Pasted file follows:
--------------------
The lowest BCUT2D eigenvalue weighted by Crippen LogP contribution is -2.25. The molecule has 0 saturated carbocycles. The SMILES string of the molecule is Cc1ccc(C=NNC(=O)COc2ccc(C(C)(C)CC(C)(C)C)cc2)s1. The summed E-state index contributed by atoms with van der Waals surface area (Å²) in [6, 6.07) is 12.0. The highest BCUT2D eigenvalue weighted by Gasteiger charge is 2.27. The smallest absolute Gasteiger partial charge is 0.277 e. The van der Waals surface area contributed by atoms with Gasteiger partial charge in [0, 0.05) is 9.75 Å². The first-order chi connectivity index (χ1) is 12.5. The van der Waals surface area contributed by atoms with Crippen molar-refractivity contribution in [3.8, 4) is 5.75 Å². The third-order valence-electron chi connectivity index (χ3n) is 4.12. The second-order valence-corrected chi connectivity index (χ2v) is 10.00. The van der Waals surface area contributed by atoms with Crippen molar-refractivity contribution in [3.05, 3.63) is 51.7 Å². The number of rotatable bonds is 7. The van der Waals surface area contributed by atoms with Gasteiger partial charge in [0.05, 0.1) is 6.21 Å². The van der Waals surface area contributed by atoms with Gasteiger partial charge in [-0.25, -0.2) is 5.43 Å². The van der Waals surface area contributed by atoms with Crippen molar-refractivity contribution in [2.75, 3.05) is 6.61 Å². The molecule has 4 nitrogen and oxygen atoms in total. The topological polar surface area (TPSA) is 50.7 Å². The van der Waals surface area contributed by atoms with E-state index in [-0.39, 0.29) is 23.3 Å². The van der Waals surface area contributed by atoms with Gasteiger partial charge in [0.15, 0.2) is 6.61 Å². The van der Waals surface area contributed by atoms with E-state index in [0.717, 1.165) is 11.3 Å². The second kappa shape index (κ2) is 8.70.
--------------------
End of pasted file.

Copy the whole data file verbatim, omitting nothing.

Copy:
The lowest BCUT2D eigenvalue weighted by Crippen LogP contribution is -2.25. The molecule has 0 saturated carbocycles. The SMILES string of the molecule is Cc1ccc(C=NNC(=O)COc2ccc(C(C)(C)CC(C)(C)C)cc2)s1. The summed E-state index contributed by atoms with van der Waals surface area (Å²) in [6, 6.07) is 12.0. The highest BCUT2D eigenvalue weighted by Gasteiger charge is 2.27. The smallest absolute Gasteiger partial charge is 0.277 e. The van der Waals surface area contributed by atoms with Gasteiger partial charge in [0, 0.05) is 9.75 Å². The first-order chi connectivity index (χ1) is 12.5. The van der Waals surface area contributed by atoms with Crippen molar-refractivity contribution in [3.8, 4) is 5.75 Å². The third-order valence-electron chi connectivity index (χ3n) is 4.12. The second-order valence-corrected chi connectivity index (χ2v) is 10.00. The van der Waals surface area contributed by atoms with Crippen molar-refractivity contribution in [3.05, 3.63) is 51.7 Å². The number of rotatable bonds is 7. The van der Waals surface area contributed by atoms with Gasteiger partial charge in [0.05, 0.1) is 6.21 Å². The van der Waals surface area contributed by atoms with Gasteiger partial charge in [-0.25, -0.2) is 5.43 Å². The van der Waals surface area contributed by atoms with Crippen molar-refractivity contribution in [2.75, 3.05) is 6.61 Å². The molecule has 4 nitrogen and oxygen atoms in total. The topological polar surface area (TPSA) is 50.7 Å². The van der Waals surface area contributed by atoms with E-state index in [-0.39, 0.29) is 23.3 Å². The van der Waals surface area contributed by atoms with Gasteiger partial charge in [0.15, 0.2) is 6.61 Å². The van der Waals surface area contributed by atoms with E-state index in [0.717, 1.165) is 11.3 Å². The second kappa shape index (κ2) is 8.70.